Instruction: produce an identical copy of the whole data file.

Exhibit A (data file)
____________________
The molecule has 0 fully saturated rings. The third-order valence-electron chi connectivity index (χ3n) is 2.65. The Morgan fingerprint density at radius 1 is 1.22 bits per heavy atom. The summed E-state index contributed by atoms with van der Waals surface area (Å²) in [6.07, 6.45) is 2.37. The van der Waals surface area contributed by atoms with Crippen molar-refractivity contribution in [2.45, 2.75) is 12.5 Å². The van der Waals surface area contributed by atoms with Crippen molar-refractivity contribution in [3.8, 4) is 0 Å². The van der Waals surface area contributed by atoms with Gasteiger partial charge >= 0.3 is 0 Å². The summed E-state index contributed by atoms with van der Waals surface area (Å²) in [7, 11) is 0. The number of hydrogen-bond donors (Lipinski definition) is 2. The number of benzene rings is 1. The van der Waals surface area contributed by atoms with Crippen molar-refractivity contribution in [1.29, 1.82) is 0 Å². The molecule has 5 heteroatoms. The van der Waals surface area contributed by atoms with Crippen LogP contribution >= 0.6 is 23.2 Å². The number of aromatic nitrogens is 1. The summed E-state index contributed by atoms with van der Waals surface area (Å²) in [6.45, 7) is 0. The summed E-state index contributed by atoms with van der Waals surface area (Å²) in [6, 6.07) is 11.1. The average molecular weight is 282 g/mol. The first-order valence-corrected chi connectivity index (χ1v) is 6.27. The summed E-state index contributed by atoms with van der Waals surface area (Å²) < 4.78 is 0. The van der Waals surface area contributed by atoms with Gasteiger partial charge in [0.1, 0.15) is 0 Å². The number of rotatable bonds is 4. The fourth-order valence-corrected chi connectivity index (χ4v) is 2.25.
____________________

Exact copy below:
The molecule has 0 fully saturated rings. The third-order valence-electron chi connectivity index (χ3n) is 2.65. The Morgan fingerprint density at radius 1 is 1.22 bits per heavy atom. The summed E-state index contributed by atoms with van der Waals surface area (Å²) in [6.07, 6.45) is 2.37. The van der Waals surface area contributed by atoms with Crippen molar-refractivity contribution in [2.45, 2.75) is 12.5 Å². The van der Waals surface area contributed by atoms with Crippen molar-refractivity contribution in [3.8, 4) is 0 Å². The van der Waals surface area contributed by atoms with Gasteiger partial charge >= 0.3 is 0 Å². The summed E-state index contributed by atoms with van der Waals surface area (Å²) in [7, 11) is 0. The number of hydrogen-bond donors (Lipinski definition) is 2. The number of benzene rings is 1. The van der Waals surface area contributed by atoms with Crippen molar-refractivity contribution in [1.29, 1.82) is 0 Å². The molecule has 5 heteroatoms. The van der Waals surface area contributed by atoms with Crippen LogP contribution >= 0.6 is 23.2 Å². The number of aromatic nitrogens is 1. The summed E-state index contributed by atoms with van der Waals surface area (Å²) in [6.45, 7) is 0. The summed E-state index contributed by atoms with van der Waals surface area (Å²) in [6, 6.07) is 11.1. The average molecular weight is 282 g/mol. The first-order valence-corrected chi connectivity index (χ1v) is 6.27. The summed E-state index contributed by atoms with van der Waals surface area (Å²) < 4.78 is 0. The van der Waals surface area contributed by atoms with Gasteiger partial charge in [0.1, 0.15) is 0 Å². The number of rotatable bonds is 4. The fourth-order valence-corrected chi connectivity index (χ4v) is 2.25.